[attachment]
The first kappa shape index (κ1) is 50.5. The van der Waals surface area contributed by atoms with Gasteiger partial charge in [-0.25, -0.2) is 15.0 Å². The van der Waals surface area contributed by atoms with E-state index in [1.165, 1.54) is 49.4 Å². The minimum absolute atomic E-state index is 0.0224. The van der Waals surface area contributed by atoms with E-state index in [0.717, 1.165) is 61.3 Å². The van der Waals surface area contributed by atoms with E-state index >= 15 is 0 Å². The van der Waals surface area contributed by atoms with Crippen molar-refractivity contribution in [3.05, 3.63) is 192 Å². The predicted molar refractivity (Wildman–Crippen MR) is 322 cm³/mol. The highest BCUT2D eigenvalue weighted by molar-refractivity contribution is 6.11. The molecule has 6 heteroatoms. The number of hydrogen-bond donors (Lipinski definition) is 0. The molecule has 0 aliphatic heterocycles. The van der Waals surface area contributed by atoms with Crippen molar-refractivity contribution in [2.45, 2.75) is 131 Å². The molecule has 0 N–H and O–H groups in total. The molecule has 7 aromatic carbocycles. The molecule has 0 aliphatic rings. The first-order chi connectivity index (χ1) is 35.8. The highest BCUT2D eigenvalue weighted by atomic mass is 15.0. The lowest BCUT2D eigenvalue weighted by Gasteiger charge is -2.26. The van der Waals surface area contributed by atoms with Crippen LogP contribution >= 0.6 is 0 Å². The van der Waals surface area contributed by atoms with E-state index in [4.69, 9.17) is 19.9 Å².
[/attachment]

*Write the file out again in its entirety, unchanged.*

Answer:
The first kappa shape index (κ1) is 50.5. The van der Waals surface area contributed by atoms with Gasteiger partial charge in [-0.25, -0.2) is 15.0 Å². The van der Waals surface area contributed by atoms with E-state index in [1.165, 1.54) is 49.4 Å². The minimum absolute atomic E-state index is 0.0224. The van der Waals surface area contributed by atoms with E-state index in [0.717, 1.165) is 61.3 Å². The van der Waals surface area contributed by atoms with E-state index >= 15 is 0 Å². The van der Waals surface area contributed by atoms with Crippen molar-refractivity contribution in [3.05, 3.63) is 192 Å². The predicted molar refractivity (Wildman–Crippen MR) is 322 cm³/mol. The highest BCUT2D eigenvalue weighted by molar-refractivity contribution is 6.11. The molecule has 6 heteroatoms. The number of hydrogen-bond donors (Lipinski definition) is 0. The molecule has 0 aliphatic heterocycles. The van der Waals surface area contributed by atoms with Crippen molar-refractivity contribution in [2.45, 2.75) is 131 Å². The molecule has 0 N–H and O–H groups in total. The molecule has 7 aromatic carbocycles. The molecule has 0 aliphatic rings. The first-order chi connectivity index (χ1) is 35.8. The highest BCUT2D eigenvalue weighted by atomic mass is 15.0. The lowest BCUT2D eigenvalue weighted by Gasteiger charge is -2.26. The van der Waals surface area contributed by atoms with Crippen LogP contribution >= 0.6 is 0 Å². The van der Waals surface area contributed by atoms with E-state index in [4.69, 9.17) is 19.9 Å².